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RE: Engaging youth and a hip-hop food poem

In response to the number of requests for clarification about the poem:

1. the 124-seconds on stage was to pitch the role of community gardening/
food security issues/ and community building around food, health and
nutrition. I suspect most everyone on these lists has a similar message (I'd
be happy to share mine with you in further communications, but that's
another day).

2. the proper line breaks to the "Flavorpak" piece are as follows (info on
ordering a copy of the magazine available on request):

3. thanks for your interest... Tom 
[lines end and spaces between lines are indicated by /'s]

From the forthcoming Winter edition of Kansas City's "Flavorpak: A Hip-Hop
Survival Guide":

"Urban Gardening: Part One/
"Developing consciousness is a familiar concept to urban hopefuls. Yet, try
as we may to become brighter rays of light - more positive - to appreciate
life and our bodies as tools for a creative society, barriers exist. To
avoid traps of self-doubt and cycnism, we build wings of our minds and
hearts, and wisk ourselves toward new directions bypassing almost
bureaucratic spiderwebs, weaved to stick us up./
"Energy follows consciousness. I stand in vacant lots, littered with debris
of former movements. With both feet on the ground, wings lift my heart into
daydreams for this earth. Within the city I live, replete with limitations
of tricks and traps manifest by concrete realities, rules to which my dreams
must adhere. But I have prayed to my stones, this plot is church./ 
"Advocating sustainable social change, I count assets while others recount
conflicts. I read across disciplines, in and out of my field. Life is a gray
world, where my participation knows both victory and defeat. I must eat. I
know how this earth must be maintained. I strive to make our goals equal./ 
"As a teacher, and a student, I must think beyond myself, to others, and the
students of others. This is also the way of the garden. Planting one year
becomes the soil of the next. Composition becomes decomposition. Fruit falls
to earth, and is sampled by spinning worms mixing beats for casings - humus,
like knowledge is passed from season to season. There is no retracing our
footprints, yet the properties are cyclical as a turning disk./ 
"Why are so many drugstores rising up beside fried food shacks, and produce
aisles smell of decay? Our urban fields are junkyards, when they could be
paradise. Gardens manifested of people's activity, and time spent in the sun
and air, among others, moving as the Maya, Dan, Hopi. Moving among the earth
as they do in Cabrini Greens (Chicago), Crenshaw High (Los Angeles), the Old
Ballpark (Kansas City). Cultivating food, economy, spirit./ 
"We must retrain ourselves to forage for food in these times of lost
markets. Food access is a critical goal. Our neighbors hunger, not from
fillings, from greens. Where water is contaminated, sodapop overflows.
Sweets abound; pills replace nutrients. The four food groups: fat, sugar,
salt, caffeine. When does it stop? When does consciousness surpass
"I want more - more people into gardens, more gardens into neighborhoods,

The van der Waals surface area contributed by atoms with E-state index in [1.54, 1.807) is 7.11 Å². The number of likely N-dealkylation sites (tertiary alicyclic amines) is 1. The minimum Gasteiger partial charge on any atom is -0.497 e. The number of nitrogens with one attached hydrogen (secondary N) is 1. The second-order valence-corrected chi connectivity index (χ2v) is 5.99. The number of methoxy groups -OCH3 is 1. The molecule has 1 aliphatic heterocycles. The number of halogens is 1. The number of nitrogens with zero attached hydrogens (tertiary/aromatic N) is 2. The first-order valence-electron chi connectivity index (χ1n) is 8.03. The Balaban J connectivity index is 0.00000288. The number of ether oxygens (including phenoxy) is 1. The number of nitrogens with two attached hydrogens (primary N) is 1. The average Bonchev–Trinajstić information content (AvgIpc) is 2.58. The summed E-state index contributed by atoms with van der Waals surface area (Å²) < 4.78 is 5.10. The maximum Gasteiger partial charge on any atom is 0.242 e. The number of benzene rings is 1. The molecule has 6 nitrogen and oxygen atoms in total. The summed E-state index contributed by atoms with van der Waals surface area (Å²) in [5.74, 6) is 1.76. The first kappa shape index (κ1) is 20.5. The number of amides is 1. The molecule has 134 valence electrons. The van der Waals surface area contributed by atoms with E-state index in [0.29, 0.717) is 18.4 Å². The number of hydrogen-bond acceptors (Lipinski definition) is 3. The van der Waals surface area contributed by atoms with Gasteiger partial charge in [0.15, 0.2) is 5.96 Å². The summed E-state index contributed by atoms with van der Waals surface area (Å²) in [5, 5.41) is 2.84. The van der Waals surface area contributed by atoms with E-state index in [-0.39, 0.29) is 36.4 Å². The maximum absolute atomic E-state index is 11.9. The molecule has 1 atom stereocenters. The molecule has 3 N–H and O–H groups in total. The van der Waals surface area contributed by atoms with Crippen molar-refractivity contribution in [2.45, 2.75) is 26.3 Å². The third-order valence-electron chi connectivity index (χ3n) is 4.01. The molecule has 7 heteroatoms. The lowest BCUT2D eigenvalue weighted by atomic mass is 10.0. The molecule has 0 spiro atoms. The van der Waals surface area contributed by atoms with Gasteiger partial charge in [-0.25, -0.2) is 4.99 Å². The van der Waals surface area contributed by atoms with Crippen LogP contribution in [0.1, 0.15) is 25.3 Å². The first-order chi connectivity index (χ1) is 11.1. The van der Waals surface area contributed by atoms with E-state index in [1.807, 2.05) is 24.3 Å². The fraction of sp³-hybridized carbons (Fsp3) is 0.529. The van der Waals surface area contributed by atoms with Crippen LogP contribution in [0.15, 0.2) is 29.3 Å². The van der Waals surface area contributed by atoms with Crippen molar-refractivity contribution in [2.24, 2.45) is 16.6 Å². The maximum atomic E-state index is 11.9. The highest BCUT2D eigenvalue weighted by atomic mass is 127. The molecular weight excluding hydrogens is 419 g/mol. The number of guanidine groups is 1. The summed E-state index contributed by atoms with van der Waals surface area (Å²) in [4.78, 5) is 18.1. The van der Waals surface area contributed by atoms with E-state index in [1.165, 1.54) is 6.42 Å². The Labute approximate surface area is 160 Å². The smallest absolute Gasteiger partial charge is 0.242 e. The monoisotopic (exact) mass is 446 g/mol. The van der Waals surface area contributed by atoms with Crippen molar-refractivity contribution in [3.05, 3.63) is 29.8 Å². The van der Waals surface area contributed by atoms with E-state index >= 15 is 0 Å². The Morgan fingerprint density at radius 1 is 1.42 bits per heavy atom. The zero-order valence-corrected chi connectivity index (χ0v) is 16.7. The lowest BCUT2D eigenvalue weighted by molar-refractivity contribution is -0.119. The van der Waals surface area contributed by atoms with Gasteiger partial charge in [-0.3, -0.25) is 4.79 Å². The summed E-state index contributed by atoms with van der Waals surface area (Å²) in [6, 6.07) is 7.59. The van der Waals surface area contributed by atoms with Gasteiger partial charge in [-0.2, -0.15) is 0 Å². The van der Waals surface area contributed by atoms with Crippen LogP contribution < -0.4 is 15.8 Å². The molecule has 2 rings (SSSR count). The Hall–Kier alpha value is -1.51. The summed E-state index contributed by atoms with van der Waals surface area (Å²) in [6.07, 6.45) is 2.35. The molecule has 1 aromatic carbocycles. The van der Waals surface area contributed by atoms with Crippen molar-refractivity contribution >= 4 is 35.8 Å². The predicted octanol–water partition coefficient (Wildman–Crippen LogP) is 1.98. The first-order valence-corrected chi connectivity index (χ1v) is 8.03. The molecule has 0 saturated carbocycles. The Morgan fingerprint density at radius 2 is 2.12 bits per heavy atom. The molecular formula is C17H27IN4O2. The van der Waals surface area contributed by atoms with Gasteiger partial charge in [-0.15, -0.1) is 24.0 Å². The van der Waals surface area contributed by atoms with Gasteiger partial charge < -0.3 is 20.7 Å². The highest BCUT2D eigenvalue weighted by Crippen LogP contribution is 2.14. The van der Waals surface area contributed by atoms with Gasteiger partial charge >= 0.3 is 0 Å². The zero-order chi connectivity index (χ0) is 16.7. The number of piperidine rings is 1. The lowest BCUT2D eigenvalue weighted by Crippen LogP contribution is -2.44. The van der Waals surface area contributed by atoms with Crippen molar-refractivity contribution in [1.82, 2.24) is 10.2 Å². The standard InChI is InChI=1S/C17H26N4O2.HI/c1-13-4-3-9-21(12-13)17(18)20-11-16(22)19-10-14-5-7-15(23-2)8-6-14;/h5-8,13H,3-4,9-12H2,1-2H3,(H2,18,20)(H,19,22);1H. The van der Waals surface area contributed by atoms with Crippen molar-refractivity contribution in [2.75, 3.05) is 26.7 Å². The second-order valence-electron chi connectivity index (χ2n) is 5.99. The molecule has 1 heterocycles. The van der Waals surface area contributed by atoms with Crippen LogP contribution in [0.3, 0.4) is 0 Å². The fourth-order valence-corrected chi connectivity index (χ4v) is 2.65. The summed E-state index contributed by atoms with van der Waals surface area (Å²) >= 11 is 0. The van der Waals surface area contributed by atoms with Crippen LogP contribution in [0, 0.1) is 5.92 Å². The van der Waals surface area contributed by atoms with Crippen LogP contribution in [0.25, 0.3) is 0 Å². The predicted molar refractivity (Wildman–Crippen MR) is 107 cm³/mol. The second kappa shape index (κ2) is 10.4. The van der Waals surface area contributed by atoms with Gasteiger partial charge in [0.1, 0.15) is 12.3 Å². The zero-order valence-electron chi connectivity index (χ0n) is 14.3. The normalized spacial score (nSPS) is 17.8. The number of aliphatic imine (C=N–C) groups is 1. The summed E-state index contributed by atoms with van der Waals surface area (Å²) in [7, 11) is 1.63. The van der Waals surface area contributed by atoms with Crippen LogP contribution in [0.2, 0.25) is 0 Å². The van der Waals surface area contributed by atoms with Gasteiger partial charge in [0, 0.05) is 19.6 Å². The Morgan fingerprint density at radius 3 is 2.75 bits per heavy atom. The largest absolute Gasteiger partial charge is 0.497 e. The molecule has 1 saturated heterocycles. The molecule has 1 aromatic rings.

more neighborhoods rising up among the rows of gorgeous beans and succulent
tomatoes. Want ... for lack of a better term, I want to show how the search
for consciousness can lead one to a garden, to the place where man and woman
were born. For among food is found our paradise, the source of life, beside
water, beside air, of which plants and our species each require./ 
"Part Two:/ 
[breaks indicated by /'s]
"Politics of Food: Spoken Word Poem/
"In this, as with each electoral cycle, we hear voices addressing important
topics. Issues that require experts to analyze their meanings; spokespersons
to decipher how they effect a majority of citizens. Try as one may, its hard
to relate these platitudes to common life. There is one issue that's
important to urban and rural residents .../
"Food. It's a real damn issue. /
Without it, you better have tissue,/
For blowing your nose, drying your eyes/
In a matter of days you're hearing the cries/ 
Of children out in streets, shouting to their mother/
What are we going to eat?/
Food's a real issue, without you better have tissue,/
For drying your eyes, blowing your nose./ 
Children of the street, they know./
"Food. It's a real damn issue./ 
Take the children in the fields, planting all day long,/
Beside their father, lean and strong./
Waiting on the rain, but something's gone wrong./
It's a real damn issue. Without food, you're gonna need tissue./
For blowin' your nose, and dryin' eyes/
In a matter days you'll be hearing the cries/ 
Of the children, out on land,/
Working with their father, holding his hand./
Another year of drought, nothing but harm./
Another losing year and the bank owns the farms./
For food, it's a real damn issue. /
For dryin' your eyes, blowin' your nose/
Children on the farm, they know. /
Food. It's a real common issue./
"Tom Kerr lives in Kansas City, Missouri and is working with University of
Missouri Outreach and Extension on the Food Circles Networking Project. For
more information call (816) 482-5888."

Tom Kerr
Food Circles Networking Project - Kansas City
University of Missouri Outreach and Extension
2700 E. 18th Street, Suite 240
Kansas City, MO 64127
tel: (816) 482-5888
fax: (816) 482-5880 

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